A Baltimore man is charged with murder, accused of killing Jamal Barney, a former basketball standout at Loyola University Maryland and Southwestern High School.

On Oct. 2, police found Barney’s body on the second floor of a vacant rowhome in the 500 block of North Payson Street, according to court documents.

Barney, 37, had been reported missing for over a week when officers found him. Police arrested Dayrel McFarland, who lived next to the home Barney was found in, on an outstanding warrant in a different case, a day after finding Barney’s body.

McFarland, 27, told detectives in an Oct. 3 interview he and Barney were roommates but denied killing the former basketball star, according to court records. One of Barney’s family members told The Banner he and McFarland were not roommates.

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Not long before police found Barney’s body, his family had started receiving messages from unknown people stating that someone known as “Little D” hit Barney in the head with a cinder block and hid him in the vacant house on North Payson. The medical examiner’s office listed Barney’s cause of death as “blunt force trauma to the head.”

Police found two cinder blocks and a concrete paver in the vacant home with blood on them. Detectives got a warrant for McFarland’s DNA to compare it to a sample from one of the cinder blocks, according to court records. The results came back Jan. 30 and showed two possible contributors, one of whom was most likely McFarland. Police arrested McFarland again.

“A match between Dayrel McFarland and the inferred genotype [sample] is 51.3 billion times more probable than a coincidental match to an unrelated individual in the population,” a detective wrote in McFarland’s charging papers.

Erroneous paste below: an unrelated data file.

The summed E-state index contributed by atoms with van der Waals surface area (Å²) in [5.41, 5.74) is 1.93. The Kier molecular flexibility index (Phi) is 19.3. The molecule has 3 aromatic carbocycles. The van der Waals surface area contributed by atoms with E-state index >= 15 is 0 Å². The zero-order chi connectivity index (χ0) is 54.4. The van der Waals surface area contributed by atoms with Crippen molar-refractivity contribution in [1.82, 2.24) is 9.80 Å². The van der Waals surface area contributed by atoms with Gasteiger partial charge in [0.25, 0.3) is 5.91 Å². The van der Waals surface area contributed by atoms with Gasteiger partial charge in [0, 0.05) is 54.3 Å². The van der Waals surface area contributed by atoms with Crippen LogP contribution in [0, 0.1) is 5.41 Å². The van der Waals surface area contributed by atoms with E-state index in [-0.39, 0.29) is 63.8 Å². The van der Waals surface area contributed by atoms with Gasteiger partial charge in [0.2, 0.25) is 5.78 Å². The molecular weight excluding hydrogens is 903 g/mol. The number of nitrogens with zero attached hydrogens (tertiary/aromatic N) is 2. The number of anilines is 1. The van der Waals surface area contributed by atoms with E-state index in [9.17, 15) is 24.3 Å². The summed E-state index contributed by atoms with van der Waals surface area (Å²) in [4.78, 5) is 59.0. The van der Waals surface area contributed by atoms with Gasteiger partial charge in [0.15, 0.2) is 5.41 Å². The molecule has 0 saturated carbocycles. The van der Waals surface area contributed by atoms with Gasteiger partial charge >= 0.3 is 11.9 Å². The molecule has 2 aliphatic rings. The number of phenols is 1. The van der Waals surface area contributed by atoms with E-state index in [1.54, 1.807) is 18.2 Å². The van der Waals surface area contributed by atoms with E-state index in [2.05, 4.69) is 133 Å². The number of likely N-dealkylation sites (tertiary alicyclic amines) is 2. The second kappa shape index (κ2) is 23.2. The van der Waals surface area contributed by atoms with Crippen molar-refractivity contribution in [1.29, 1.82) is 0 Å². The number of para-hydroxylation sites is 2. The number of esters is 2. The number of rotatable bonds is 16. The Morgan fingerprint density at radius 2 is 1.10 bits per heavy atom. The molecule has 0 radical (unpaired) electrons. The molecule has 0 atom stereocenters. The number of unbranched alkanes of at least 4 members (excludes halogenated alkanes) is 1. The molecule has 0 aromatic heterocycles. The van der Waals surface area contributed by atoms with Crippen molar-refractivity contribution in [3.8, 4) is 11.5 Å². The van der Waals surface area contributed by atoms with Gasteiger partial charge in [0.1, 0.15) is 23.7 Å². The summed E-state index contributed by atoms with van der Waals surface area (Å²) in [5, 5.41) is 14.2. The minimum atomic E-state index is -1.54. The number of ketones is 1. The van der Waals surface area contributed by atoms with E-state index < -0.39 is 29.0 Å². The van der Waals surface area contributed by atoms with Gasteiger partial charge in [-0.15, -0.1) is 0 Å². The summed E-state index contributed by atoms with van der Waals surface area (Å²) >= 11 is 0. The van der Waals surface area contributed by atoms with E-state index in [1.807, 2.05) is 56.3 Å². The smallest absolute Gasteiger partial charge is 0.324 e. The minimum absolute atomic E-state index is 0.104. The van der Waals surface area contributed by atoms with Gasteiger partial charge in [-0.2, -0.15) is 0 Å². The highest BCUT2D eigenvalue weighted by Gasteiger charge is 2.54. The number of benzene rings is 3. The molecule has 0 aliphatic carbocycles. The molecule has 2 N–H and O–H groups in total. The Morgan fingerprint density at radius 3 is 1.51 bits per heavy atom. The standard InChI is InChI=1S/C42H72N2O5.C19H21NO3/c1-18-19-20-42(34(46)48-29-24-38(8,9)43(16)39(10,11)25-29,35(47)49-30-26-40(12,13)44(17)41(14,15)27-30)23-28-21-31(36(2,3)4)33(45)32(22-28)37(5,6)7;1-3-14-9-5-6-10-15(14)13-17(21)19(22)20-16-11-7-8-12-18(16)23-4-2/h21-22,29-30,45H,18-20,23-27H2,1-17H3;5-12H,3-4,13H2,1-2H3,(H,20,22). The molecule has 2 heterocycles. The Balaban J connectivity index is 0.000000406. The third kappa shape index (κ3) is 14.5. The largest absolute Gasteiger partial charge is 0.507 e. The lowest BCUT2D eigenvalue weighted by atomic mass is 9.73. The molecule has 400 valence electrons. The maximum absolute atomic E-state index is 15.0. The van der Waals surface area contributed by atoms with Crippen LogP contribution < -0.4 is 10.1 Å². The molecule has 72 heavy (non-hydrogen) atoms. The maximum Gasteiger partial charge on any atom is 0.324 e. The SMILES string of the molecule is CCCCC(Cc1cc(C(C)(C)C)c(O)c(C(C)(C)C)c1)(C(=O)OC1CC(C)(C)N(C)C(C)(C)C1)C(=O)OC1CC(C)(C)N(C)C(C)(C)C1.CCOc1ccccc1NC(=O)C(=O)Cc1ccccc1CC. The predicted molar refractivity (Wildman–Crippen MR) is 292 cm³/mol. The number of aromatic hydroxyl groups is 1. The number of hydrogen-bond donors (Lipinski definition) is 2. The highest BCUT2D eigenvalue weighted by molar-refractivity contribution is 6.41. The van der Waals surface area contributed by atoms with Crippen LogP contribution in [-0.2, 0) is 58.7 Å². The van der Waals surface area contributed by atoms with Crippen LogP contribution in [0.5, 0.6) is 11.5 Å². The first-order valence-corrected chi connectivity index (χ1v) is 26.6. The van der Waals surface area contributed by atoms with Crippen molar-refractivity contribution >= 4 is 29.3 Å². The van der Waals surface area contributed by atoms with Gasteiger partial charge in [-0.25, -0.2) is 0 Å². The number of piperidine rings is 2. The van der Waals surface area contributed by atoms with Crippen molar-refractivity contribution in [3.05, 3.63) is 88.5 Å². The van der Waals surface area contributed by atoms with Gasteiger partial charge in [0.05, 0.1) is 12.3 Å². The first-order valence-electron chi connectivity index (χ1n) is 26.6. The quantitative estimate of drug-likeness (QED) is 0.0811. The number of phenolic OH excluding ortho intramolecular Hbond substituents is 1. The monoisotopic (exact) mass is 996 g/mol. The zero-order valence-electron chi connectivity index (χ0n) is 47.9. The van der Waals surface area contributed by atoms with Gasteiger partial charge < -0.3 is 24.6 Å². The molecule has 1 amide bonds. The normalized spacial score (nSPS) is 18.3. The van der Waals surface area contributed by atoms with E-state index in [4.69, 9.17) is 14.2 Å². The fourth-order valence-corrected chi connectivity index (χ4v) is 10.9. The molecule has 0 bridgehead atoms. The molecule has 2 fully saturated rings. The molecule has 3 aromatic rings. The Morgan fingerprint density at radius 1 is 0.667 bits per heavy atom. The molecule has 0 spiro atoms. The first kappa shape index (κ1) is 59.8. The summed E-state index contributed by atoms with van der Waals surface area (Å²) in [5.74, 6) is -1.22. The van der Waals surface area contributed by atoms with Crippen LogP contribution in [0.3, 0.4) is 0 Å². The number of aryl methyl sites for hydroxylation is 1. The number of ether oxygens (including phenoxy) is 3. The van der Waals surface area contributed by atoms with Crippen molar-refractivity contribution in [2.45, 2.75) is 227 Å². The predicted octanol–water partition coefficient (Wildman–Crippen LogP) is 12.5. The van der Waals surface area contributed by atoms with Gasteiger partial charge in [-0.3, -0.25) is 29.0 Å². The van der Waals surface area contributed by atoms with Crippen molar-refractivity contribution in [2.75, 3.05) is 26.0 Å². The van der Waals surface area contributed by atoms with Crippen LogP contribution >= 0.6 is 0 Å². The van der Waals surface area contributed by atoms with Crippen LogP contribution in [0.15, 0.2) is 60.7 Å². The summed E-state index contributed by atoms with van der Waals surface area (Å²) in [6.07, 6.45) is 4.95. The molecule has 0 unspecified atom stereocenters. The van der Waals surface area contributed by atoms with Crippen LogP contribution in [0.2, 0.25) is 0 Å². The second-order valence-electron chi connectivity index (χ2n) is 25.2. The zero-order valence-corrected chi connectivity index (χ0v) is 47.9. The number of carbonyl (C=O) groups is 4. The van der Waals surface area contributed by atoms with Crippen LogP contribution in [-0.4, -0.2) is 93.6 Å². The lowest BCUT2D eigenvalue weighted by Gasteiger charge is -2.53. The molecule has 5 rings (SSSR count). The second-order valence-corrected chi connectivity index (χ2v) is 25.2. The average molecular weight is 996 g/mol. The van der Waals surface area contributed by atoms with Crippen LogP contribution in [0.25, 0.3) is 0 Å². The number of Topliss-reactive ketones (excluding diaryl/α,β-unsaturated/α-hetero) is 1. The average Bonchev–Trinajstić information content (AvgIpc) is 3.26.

McFarland was served with the arrest warrant in early February and ordered held without bail. He does not have an attorney listed in online court records.

Barney was a high-flying guard who led the Loyola Greyhounds in scoring two seasons. He averaged 18 points a game his sophomore season, leading all scorers in the Metro Atlantic Athletic Conference.

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“He was a great scorer, one of the best natural scorers I’ve ever coached,” former Loyola coach Jimmy Patsos said. “He could score all kind of ways.”

A product of Southwestern High School, Barney could have played at a better school before college, Patsos said, but chose not to because his home was important to him.

“He was loyal to his neighborhood school; he was loyal to West Baltimore,” Patsos said.

Originally committed to play at Providence College, Barney transferred home to Loyola after the birth of his daughter, Patsos said. He made the move after the 2006-07 season.

“He could score 40 points one night, but he didn’t want to talk basketball all the time,” Patsos said.

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The coach described his former player as a “very sharp guy” and said he was proud to get his degree. For Barney’s life to end the way it did, Patsos said, was tragic.

“He was a really good soul,” he said.

Lee O. Sanderlin is an Enterprise Reporter for The Baltimore Banner. Before joining The Banner, he worked at The Baltimore Sun as a reporter covering a wide array of topics, including stories about abusive politicians, sexual abuse, gun violence and legislative issues.

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